1 Peter 3:17-18

1 Peter 3:17‑18  •  5 min. read  •  grade level: 9
In a fallen world and a sinful nature, with God on one side and Satan on the other, there must needs be suffering, and especially for the saint till Christ take His great power and reign. Satan is still the ruler of the authority of the air, the spirit that now works in the sons of disobedience. So far is the enemy from having lost his bad eminence, though defeated by our Lord perfectly dependent and obedient, it was by the world's rejection of Him that he became the ruler of the world, yea, the god of this age, as we read in 2 Cor. 4:44In whom the god of this world hath blinded the minds of them which believe not, lest the light of the glorious gospel of Christ, who is the image of God, should shine unto them. (2 Corinthians 4:4). No doubt exceeding his commission by inciting the world to crucify the Lord of glory, he has, as it were, sealed his own everlasting ruin in that precious blood. For to this end, as to others of greater moment still, Christ died, that through death He might annul him that has the might of death. But the full execution of the sentence awaits (not the coming age merely when the Lord will reign and he is shut up in the abyss, but) the end, when he is cast into the lake of fire and brimstone, where the Beast and the False Prophet had been consigned a thousand years before; and they shall be tormented day and night for the ages of the ages.
Here in the present evil age (Gal. 1:44Who gave himself for our sins, that he might deliver us from this present evil world, according to the will of God and our Father: (Galatians 1:4)) the Christian pre-eminently is called to suffer, not merely under divine discipline when he fails, but because he has a new nature as possessing life in Christ, and is faithful to God. Why should the fact seem hard? This the apostle here meets and explains.
“For [it is] better, if the will of God should will [it], to suffer [for] well-doing than [for] evil-doing. Because even Christ once suffered for sins, just for unjust that He might bring us to God, put to death indeed in flesh, but made alive in [the] Spirit” (vers. 17, 18).
How simple yet weighty and conclusive is scripture! Who that considers it, when declared, can doubt that it is better to suffer when we are doing well than when we deserve chastening for ill-doing? Yet it is not at first obvious to him who, feeling the iniquity done him, is apt to complain of the hardship. Christ suffered throughout for righteousness, for truth, for love; and we have it as our privilege to share these sufferings of His, as the apostle Paul pressed on his beloved Philippians: “To you was granted in behalf of Christ not only the believing on him but the suffering for him also, having the same conflict as ye saw in me and now hear of in me” (1:29, 30). Peter too had already in chap. 2:21 presented Christ as a model in this, but there as here, distinguished from that following in His steps, the foundation of all which He only could lay, in that He bore our sins in His body on the tree, that dead to sins, we might live to righteousness (ver. 24). So here the apostle turns to what is and must be solely His: “because even (or, also) Christ once suffered for sins, Just for unjust.”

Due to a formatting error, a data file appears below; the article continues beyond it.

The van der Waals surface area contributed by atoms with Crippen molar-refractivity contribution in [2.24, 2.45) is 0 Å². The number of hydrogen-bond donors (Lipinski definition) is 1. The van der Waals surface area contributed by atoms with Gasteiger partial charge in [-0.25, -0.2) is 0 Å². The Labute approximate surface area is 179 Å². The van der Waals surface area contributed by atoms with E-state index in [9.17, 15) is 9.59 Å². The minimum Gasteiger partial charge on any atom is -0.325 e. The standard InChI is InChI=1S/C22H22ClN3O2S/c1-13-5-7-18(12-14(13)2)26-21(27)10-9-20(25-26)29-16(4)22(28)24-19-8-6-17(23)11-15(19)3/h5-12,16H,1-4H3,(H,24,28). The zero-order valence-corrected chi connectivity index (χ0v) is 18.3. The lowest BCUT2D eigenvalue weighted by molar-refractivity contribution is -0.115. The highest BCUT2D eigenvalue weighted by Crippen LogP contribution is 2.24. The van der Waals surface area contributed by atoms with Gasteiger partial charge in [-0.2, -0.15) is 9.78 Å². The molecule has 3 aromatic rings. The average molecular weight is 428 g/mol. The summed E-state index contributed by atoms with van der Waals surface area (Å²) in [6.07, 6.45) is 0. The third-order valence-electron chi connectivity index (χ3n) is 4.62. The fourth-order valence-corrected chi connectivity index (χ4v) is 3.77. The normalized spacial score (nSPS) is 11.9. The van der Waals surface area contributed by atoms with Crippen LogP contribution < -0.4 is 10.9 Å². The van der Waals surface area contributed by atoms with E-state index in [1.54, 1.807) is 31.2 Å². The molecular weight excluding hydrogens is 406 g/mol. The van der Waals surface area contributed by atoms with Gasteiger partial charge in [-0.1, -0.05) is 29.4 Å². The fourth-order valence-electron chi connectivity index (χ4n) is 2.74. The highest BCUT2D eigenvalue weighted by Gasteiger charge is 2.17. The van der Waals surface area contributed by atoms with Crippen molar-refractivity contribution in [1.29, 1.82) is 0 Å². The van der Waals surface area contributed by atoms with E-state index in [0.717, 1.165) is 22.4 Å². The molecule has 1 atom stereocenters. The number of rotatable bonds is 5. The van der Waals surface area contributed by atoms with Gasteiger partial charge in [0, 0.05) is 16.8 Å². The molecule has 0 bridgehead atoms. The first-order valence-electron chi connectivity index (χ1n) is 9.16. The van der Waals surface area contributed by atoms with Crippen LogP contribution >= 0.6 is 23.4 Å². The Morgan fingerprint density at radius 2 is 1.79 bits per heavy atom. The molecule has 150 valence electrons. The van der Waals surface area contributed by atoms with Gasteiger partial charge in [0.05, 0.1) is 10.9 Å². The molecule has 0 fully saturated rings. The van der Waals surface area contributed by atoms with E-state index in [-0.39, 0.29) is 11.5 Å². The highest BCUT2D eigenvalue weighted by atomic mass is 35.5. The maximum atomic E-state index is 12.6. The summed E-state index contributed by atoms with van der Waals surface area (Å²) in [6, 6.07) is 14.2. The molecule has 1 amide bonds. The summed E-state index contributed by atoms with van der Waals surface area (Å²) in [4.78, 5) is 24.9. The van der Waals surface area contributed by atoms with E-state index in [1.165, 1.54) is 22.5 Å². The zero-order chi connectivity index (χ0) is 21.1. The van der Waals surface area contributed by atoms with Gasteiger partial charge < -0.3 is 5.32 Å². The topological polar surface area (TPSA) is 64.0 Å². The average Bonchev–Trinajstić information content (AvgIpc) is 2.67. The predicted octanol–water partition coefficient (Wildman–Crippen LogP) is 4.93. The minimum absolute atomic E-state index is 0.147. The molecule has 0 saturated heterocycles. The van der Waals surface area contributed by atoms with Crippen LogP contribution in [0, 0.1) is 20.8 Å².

For sins it was His alone to suffer. He suffered but once in this atoning way where none could follow; for it was not from man because He was faithful to God, but from God because of His grace to man, whatever it might cost in bearing God's righteous judgment of man's sins. For on His holy head Jehovah made to light, as Isaiah says, the iniquity of us all. “It pleased Jehovah to bruise him,” not only to put Him to grief, but “to make his soul an offering for sin.” Thus only could we be pardoned righteously and saved. The chastisement of our peace was upon Him, and with His stripes are we healed. What pathos as well as force in the apostle's cheer for suffering as doers of good and not evil, that He suffered for our sins once and once only. Let this suffice: so perfectly was it done, as He alone could bear that burden, intolerable to Him above all, yet borne by Him that they might be, as they are, borne away for all that are His. Let us therefore now suffer only for what is good on our part.
But there is more. Christ also suffered once for sins, Just for unjust. He was alone in that one act of suffering supremely at God's hand. It was for unjust or unrighteous men; Alas! here all were unrighteous, all sinned; and those who by grace benefited through faith would be the first to own it of themselves. Henceforward they are righteous, and so live by faith, as through it they became so; nor do they forget that they believed on Him that justifies the ungodly, and thus their faith is reckoned for righteousness. Such was His grace.
Think too of the efficacy of His suffering thus, “that he might bring us to God,” not yet actually to heaven but meet for it, and therefore “to God” Who is far more than heaven. Christ on the cross cleared us from both our evil works and the evil root and sap, sin in the flesh that produces them. We are therefore no longer far from God but brought nigh, as he had said in chap. ii., a holy and a royal priesthood with a better reality of nearness to God by the blood of Christ than the Aaronic priest had typically. To assert a sacerdotal class on earth now between the Christian and Christ is to deny the gospel. None can wonder who believe in the glory of His person who was put to death in flesh, and made alive, or quickened, in the Spirit. His death rolled away the evil before God, and His resurrection proclaimed the victory to faith.
If any one desire a fuller discussion of these remarkable expressions and of what follows, he may find help in a small treatise entitled, “The Preaching to, the Spirits in Prison” (Weston, 53, Paternoster Row).